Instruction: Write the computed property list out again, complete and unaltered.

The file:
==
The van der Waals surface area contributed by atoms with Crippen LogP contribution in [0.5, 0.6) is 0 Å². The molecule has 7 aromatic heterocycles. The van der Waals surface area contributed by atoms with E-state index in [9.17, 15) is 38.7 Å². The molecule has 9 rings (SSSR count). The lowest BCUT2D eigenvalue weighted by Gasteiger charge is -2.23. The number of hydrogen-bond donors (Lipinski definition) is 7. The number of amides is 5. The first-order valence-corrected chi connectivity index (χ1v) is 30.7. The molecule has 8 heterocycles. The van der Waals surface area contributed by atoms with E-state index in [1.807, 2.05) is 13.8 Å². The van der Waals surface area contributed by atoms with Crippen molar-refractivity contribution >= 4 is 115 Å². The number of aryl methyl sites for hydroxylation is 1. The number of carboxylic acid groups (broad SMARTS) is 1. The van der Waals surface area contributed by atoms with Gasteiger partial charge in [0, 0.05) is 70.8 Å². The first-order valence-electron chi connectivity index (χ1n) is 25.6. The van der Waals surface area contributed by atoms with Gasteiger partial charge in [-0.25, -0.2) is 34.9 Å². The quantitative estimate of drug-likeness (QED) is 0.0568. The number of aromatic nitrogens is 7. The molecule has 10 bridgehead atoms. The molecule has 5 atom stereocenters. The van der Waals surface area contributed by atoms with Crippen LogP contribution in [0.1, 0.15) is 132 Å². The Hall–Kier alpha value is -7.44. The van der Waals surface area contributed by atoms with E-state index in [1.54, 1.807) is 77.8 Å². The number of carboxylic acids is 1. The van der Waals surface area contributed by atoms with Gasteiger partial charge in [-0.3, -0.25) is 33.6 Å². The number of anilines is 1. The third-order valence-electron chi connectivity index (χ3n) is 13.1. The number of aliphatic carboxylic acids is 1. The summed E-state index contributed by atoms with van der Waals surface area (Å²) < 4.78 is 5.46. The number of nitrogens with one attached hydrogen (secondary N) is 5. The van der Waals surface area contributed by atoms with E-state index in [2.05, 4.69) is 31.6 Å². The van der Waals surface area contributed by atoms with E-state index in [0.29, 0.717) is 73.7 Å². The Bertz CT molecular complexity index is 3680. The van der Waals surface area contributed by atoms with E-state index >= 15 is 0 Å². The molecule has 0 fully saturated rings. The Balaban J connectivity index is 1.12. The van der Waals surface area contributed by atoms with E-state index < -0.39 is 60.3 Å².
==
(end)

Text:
The van der Waals surface area contributed by atoms with Crippen LogP contribution in [0.5, 0.6) is 0 Å². The molecule has 7 aromatic heterocycles. The van der Waals surface area contributed by atoms with E-state index in [9.17, 15) is 38.7 Å². The molecule has 9 rings (SSSR count). The lowest BCUT2D eigenvalue weighted by Gasteiger charge is -2.23. The number of hydrogen-bond donors (Lipinski definition) is 7. The number of amides is 5. The first-order valence-corrected chi connectivity index (χ1v) is 30.7. The molecule has 8 heterocycles. The van der Waals surface area contributed by atoms with E-state index in [1.807, 2.05) is 13.8 Å². The van der Waals surface area contributed by atoms with Crippen molar-refractivity contribution >= 4 is 115 Å². The number of aryl methyl sites for hydroxylation is 1. The number of carboxylic acid groups (broad SMARTS) is 1. The van der Waals surface area contributed by atoms with Gasteiger partial charge in [0, 0.05) is 70.8 Å². The first-order valence-electron chi connectivity index (χ1n) is 25.6. The van der Waals surface area contributed by atoms with Gasteiger partial charge in [-0.25, -0.2) is 34.9 Å². The quantitative estimate of drug-likeness (QED) is 0.0568. The number of aromatic nitrogens is 7. The molecule has 10 bridgehead atoms. The molecule has 5 atom stereocenters. The van der Waals surface area contributed by atoms with Crippen LogP contribution in [0.1, 0.15) is 132 Å². The Hall–Kier alpha value is -7.44. The van der Waals surface area contributed by atoms with E-state index in [1.54, 1.807) is 77.8 Å². The number of carboxylic acids is 1. The van der Waals surface area contributed by atoms with Gasteiger partial charge in [-0.3, -0.25) is 33.6 Å². The number of anilines is 1. The third-order valence-electron chi connectivity index (χ3n) is 13.1. The number of aliphatic carboxylic acids is 1. The summed E-state index contributed by atoms with van der Waals surface area (Å²) < 4.78 is 5.46. The number of nitrogens with one attached hydrogen (secondary N) is 5. The van der Waals surface area contributed by atoms with E-state index in [2.05, 4.69) is 31.6 Å². The van der Waals surface area contributed by atoms with E-state index in [0.29, 0.717) is 73.7 Å². The Bertz CT molecular complexity index is 3680. The van der Waals surface area contributed by atoms with E-state index >= 15 is 0 Å². The molecule has 0 fully saturated rings. The Balaban J connectivity index is 1.12. The van der Waals surface area contributed by atoms with E-state index < -0.39 is 60.3 Å².